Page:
|Who finds Bill Gates' creativity sexy?|
Ever since the Sirens seduced sailors with their music, Sophocles entertained ancient Athens, and our Paleolithic ancestors decorated cave walls in Lascaux, individuals have been drawn to acts of creativity. Today, the allure of creativity is all the more apparent. After Tim Berners-Lee created the World Wide Web in 1991, we’ve witnessed a proliferation of creative expression on YouTube channels, blogs, and even Twitter.
Given the undeniable link between human nature and creativity, it’s no surprise that psychologists study why creativity exists. Geoffrey Miller has argued that it evolved as a result of sexual selection. In this view, creative expressions are like a peacock's tail, a not-so-subtle advertisement to potential mates. Others add that creativity evolved to solve problems. Our species expanded beyond the Savannah not by multiplying but innovating.
So what counts as an “act of creativity”? Are all creative behaviours equally sexy? Is everyone attracted to the same creative behaviours?
A group of creativity researchers led by Scott Barry Kaufman addressed these questions in a paper just published in The Journal of Creative Behavior. They began by drawing on the research of Gregory Feist, who differentiates three forms of creativity: ornamental/aesthetic (art, music), applied/technological (science, engineering) and everyday/domestic creativity (interior decorating, making a new recipe).
The participants were an “ethnically diverse” sample of 815 individuals—119 males and 696 females. For the first part of the experiment, they completed a 43-item checklist in which they ranked creative acts such as “painting a picture,” “writing short stories,” and “making websites” in terms of sexual attraction. Then they took a shortened version of the Raven’s Progressive Matrices Test and the Word Knowledge Test to measure general cognitive ability. Finally, they completed a personality test and a questionnaire about their own creative achievements.
The purpose of the tests and questionnaires was to find correlations between intelligence, personality, and creative achievements and the creative acts each participant preferred. Do certain types of people find certain forms of creativity sexier than others? Or is one form of creativity universally attractive?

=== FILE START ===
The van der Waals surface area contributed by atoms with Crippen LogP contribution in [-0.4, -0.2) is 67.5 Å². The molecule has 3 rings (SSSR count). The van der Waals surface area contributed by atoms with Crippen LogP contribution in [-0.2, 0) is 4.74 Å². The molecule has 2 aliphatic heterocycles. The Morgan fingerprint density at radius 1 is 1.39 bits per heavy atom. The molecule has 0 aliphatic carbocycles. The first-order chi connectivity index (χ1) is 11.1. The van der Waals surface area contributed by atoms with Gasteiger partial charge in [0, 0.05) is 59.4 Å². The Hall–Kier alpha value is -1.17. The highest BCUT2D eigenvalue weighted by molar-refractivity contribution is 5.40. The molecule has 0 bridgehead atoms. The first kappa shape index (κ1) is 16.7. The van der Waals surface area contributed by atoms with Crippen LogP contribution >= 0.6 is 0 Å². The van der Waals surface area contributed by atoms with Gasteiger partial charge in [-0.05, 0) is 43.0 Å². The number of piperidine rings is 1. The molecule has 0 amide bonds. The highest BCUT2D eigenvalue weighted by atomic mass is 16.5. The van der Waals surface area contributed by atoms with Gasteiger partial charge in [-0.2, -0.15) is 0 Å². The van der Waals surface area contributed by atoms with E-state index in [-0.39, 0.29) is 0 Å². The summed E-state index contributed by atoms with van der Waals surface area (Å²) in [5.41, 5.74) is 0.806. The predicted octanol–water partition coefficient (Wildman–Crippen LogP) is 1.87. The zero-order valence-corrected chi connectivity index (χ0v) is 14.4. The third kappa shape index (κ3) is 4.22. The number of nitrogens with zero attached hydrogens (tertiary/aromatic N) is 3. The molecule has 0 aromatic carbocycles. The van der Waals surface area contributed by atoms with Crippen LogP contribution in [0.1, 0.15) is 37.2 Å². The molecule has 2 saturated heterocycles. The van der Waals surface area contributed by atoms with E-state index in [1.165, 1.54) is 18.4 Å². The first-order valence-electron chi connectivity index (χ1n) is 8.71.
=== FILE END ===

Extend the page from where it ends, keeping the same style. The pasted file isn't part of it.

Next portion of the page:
The first finding confirmed previous research—people generally prefer creative acts in the ornamental/aesthetic domain. According to the participants, some of the sexiest creative behaviours are activities like writing music, taking photographs, writing poetry, and performing in a band. Kaufman, on his blog “Beautiful Minds,” clarified that artistic forms of creativity evoke the strongest emotions because they “were shaped primarily by sexual selection pressures.” (He quotes Daniel Nettle: “You remember Beethoven and Brahms, but can you name a single innovator in the field of sewer construction and sewage treatment?”)
But that’s not the whole story. Participants who made creative achievements in technology and scored high on intellectual curiosity—this group ranked things like “making websites” and “writing an original computer program” higher than average—had a bias for the applied/technology domain. Science nerds were attracted to science nerds.
On the other hand, the best predictor for a preference toward the ornamental/aesthetic domain was not creative achievement within the domain, but openness to new experiences, one of the big five personality traits. Among the male participants, creative achievements in the everyday/domestic domain also predicted a preference for ornamental/aesthetic creativity. For the men, the researchers also found a negatively correlation between a preference for applied/technology creativity and general cognitive ability.
Overall, the paper supports the theory that sexual selection molded our creative instincts to perform music, writing stories and poetry, and create visual art - creative acts within the ornamental/aesthetic domain that indicate desirable traits such as mental fitness and displays of openness to experience that, as Kaufman puts it in Mating Intelligence Unleashed, "are 'more in-your-face' than applied/technology forms of creativity ... ".
The paper also provides a more nuanced perspective. If we want to understand why creativity is sexy, we must take into account individual differences. What we like and what we’ve accomplished shape the creative behaviours we’re drawn toward.
Kaufman, S., Kozbelt, A., Silvia, P., Kaufman, J., Ramesh, S., & Feist, G. (2014). Who Finds Bill Gates Sexy? Creative Mate Preferences as a Function of Cognitive Ability, Personality, and Creative Achievement The Journal of Creative Behavior DOI: 10.1002/jocb.78
Post written by Sam McNerney (@sammcnerney) for the BPS Research Digest. McNerney is a US writer with a focus on cognitive psychology, philosophy and business. He's written for Scientific American, Scientific American Mind, Fortune, Fast Company, TechCrunch and BBC Focus and maintained a blog on BigThink.com called Moments of Genius. He currently blogs at his website: sammcnerney.com.